It was a perfect event due to the support of so many partners: TD Bank gave the funding and willing hands for planting, Alliance for Community Trees shared it’s expertise in planning for such events, Kramer Equipment arranged all the tools at a significant discount, Clear Ridge Native Nursery provided excellent trees, the neighborhood association president let us hook into his water line for the planting day and Alexandria Natural Resources Division got permission for planting in Tarleton Park.

Final quality check: mulch away from trunk, guard on to prevent weed wacker damage, ties loose to allow strengthening trunk. A well planted tree!

Final quality check: mulch away from trunk, guard on to prevent weed wacker damage, ties loose to allow strengthening trunk. A well planted tree!

The residents who use the park (humans, squirrels, raccoons, birds, and so on) will now have shade during the hot day and lots of food from the River birches, Sweet gums, Swamp white oaks, Pin oaks, American hornbeams, White oaks, Northern red oaks, and Butternut hickories that were planted.

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How to Select an Arborist or Tree Service Company

TreeStewards are often asked by the community for a referral for a good arborist or tree service company to diagnose problems and service trees.  While the TreeStewards do not recommend specific companies, we do provide advice for selecting a good service.

Above all, we recommend contacting a certified arborist working with a bonded and insured tree company.  Here is a step-by-step for selecting and contracting with an arborist:

(1)    Search for an International Society of Arboriculture (ISA) certified arborist. To find one, put in your zip code and search within 25 miles. Over 100 names will appear. Select several and call or email describing your need. This is especially important if you want to treat your ash trees against Emerald Ash Borer; you want an arborist who has done this work before.

(2)    Schedule meetings at your home with at least two or more certified arborists. Certified arborists carry their license on their person, so don’t hesitate to ask to see it. Ask if a certified arborist will be supervising the actual work, and if not, inquire about the training and experience of the work foreman. Use that knowledge as a factor in your decision.

(3) Reach an agreement on the scope of the work to be performed and obtain a written estimate. Ask for referrals and take time to follow-up and make the calls.  Always get a second opinion.

(4)    When you have selected a tree service, try to schedule the work when you are home and available to meet with the crew prior to the start of the work. Talk with the arborist or the crew chief or foreman who will supervise the work.  Be sure to review the scope of the job with the foreman to ensure there are no misunderstandings.  If anything concerns you, insist on speaking with the certified arborist who estimated the job.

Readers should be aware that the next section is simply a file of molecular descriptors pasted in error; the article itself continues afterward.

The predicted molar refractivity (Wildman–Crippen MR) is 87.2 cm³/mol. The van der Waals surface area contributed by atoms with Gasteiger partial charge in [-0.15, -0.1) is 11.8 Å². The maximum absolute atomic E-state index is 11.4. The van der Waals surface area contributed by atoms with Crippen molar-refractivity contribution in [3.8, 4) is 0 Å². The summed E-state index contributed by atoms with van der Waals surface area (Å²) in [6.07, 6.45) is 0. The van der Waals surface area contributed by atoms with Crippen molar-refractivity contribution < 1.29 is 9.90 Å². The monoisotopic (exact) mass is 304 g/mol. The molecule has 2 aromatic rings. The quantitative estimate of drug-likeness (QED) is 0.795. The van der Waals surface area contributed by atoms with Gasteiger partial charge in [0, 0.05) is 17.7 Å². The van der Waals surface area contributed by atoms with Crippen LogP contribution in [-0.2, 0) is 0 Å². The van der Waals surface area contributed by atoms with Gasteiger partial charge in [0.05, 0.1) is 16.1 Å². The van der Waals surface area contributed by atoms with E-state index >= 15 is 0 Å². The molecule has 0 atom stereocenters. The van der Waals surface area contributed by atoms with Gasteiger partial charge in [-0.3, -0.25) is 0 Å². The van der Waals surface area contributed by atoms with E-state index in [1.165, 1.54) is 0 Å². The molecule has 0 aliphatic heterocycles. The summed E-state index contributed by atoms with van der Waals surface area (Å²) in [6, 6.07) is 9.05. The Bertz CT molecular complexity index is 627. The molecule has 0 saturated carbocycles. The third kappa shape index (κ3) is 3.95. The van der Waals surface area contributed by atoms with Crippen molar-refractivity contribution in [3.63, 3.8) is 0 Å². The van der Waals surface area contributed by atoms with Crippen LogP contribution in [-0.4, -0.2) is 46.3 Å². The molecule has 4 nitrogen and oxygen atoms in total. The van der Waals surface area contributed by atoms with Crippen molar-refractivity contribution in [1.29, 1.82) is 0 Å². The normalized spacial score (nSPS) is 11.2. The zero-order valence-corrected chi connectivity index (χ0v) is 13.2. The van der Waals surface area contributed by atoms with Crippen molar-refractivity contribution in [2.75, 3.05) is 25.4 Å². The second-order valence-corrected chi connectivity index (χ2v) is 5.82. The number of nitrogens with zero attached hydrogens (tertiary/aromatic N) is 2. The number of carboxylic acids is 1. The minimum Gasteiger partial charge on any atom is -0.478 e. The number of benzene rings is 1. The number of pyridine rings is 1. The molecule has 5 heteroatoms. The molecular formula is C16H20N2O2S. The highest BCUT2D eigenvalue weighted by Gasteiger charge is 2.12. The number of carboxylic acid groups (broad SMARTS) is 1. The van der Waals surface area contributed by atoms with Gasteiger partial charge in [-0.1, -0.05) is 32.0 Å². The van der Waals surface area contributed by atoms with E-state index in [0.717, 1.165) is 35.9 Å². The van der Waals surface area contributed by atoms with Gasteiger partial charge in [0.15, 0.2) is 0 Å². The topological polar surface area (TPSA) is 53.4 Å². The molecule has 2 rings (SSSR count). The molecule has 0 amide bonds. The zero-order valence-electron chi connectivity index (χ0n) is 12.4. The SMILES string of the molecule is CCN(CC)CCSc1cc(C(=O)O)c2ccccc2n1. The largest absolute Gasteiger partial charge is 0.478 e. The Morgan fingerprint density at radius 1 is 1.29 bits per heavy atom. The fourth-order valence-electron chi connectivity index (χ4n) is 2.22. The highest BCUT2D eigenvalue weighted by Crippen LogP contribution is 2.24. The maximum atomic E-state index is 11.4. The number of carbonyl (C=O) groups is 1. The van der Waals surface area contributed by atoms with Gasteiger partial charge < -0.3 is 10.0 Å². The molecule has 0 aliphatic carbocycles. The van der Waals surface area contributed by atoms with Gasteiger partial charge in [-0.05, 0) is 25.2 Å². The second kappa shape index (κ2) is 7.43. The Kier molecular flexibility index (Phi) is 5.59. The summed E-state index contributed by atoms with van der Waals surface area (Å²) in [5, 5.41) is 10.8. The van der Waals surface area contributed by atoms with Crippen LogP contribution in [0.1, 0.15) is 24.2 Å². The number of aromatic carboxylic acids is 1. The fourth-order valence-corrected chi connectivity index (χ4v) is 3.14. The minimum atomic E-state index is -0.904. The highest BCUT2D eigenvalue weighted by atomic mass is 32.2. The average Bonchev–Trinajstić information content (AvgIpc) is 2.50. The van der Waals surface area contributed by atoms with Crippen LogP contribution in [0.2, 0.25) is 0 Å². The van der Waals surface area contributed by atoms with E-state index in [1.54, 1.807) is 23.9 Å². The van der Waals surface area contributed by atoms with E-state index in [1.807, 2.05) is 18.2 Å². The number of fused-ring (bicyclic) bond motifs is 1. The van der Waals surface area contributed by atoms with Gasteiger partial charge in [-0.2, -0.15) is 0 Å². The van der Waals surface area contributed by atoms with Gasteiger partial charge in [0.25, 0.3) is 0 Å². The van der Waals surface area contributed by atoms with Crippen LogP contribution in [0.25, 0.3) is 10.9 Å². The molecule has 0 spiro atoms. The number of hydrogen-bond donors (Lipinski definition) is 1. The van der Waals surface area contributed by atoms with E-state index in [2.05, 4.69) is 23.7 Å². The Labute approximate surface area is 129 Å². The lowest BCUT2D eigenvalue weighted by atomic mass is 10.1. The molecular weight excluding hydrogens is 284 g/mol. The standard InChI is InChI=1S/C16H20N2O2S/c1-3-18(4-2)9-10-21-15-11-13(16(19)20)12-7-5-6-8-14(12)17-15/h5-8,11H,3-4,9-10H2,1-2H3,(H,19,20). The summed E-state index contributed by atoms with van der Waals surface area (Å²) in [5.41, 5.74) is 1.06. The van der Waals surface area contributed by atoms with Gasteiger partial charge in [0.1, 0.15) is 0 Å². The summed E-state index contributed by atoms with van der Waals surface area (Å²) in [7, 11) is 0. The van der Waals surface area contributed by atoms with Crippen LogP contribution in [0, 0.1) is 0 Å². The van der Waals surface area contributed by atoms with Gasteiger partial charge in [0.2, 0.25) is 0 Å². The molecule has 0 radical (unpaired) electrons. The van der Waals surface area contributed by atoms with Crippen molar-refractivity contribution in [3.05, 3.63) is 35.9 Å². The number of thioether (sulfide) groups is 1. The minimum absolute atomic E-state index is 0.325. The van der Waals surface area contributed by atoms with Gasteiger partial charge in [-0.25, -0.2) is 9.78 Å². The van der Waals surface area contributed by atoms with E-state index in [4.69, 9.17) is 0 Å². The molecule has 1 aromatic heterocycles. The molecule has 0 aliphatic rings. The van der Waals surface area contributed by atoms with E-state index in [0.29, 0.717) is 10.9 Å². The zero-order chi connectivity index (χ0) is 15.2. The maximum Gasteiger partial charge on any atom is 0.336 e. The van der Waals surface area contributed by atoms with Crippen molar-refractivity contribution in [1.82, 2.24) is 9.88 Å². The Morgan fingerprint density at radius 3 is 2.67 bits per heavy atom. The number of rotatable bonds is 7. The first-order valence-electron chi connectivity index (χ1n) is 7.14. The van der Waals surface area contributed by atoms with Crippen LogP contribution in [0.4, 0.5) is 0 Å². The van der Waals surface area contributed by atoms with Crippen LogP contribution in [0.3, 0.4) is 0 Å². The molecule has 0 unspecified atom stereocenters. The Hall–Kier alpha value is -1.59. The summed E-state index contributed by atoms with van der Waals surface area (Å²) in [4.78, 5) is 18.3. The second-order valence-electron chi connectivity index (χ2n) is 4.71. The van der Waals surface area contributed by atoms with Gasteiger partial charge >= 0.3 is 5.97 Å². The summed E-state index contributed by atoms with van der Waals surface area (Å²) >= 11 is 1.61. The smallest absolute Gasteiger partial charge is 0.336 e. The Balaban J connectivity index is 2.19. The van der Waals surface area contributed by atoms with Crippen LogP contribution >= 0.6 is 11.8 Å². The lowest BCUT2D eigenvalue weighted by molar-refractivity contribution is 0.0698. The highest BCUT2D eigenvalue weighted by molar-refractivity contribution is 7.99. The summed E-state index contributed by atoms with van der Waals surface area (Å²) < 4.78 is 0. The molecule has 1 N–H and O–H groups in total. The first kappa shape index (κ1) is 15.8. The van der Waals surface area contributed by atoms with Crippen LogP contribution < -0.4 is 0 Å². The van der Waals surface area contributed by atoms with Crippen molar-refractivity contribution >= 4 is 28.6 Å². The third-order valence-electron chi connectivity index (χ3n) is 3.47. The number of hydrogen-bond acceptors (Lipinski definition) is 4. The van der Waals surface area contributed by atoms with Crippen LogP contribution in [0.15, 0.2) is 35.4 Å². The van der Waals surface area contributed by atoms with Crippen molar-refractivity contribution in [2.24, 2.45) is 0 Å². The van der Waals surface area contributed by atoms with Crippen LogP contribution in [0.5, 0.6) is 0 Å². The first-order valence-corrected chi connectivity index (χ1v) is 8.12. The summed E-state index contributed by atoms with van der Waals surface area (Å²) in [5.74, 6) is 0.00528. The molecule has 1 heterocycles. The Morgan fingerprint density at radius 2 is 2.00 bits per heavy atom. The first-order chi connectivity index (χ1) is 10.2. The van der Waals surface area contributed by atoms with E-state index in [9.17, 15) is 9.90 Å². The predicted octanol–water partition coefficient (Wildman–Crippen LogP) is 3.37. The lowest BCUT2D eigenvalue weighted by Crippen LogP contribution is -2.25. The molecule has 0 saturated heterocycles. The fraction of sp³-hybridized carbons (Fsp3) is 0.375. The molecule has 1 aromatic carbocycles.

You want the best service for your trees.  Reputable firms do not want dissatisfied customers.  Reminder:  Ensure that you obtain written estimates from at least two arborists. Communicate often and well with the company and give them a chance to make corrections if you are not satisfied with the work.  For more information on selecting an arborist,

(Adapted from an article originally written by TreeSteward Bill Anhut for the Lyon Park Citizens Association newsletter, November 2009).

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Winter Tree Care

Tree limbs are built to handle most snow storms; removing heavy wet snow must be gently done to avoid damage

The winter months are a great time to catch-up on tree maintenance and prepare for the spring growing season.  During the summer months, it is important to water trees but generally not perform maintenance (i.e. pruning or pest treatments); while during the fall season we try to keep-up with raking the leaves. With the onset of winter, trees enter their dormant season. Leaves have fallen, photosynthesis has stopped, and roots stop sending nutrients up the tree.

Here are simple tips for this time of year:

1.      Allow leaves to remain on the ground instead of raking them.

2.      Water newly planted trees regularly throughout the winter months.

3.      Be alert for broken branches, prune before spring time.

4.      Wet heavy snow and ice like last winter can break limbs, especially on evergreens – but so can knocking it off with a broom! Gently push snow off using upward movements.

5.      Assess for structural pruning (remove competing central leaders, support healthy branches by removing competing subordinates, eliminate rubbing branches).

6.      Protect trees prone to winter burn with anti desiccant spray.

7.      Prevent sunscald on young or thin barked trees with trunk wrapping.

8.      Apply 3” of leaf mulch around each tree, but not touch tree bark.

9.      Consult the Extension Office Guide to Successful Pruning, Deciduous Tree Pruning Calendar (

10.  Tree service companies are looking for jobs this time of year so its a good time to prune larger mature trees. Always interview the company and demand to meet with a certified arborist when selecting a company.

For additional winter care tips, call the Arlington Master Gardener Hotline at 703-228-6414.

Written by Bill Anhut, TreeSteward for the Lyon Park Civic Associaiton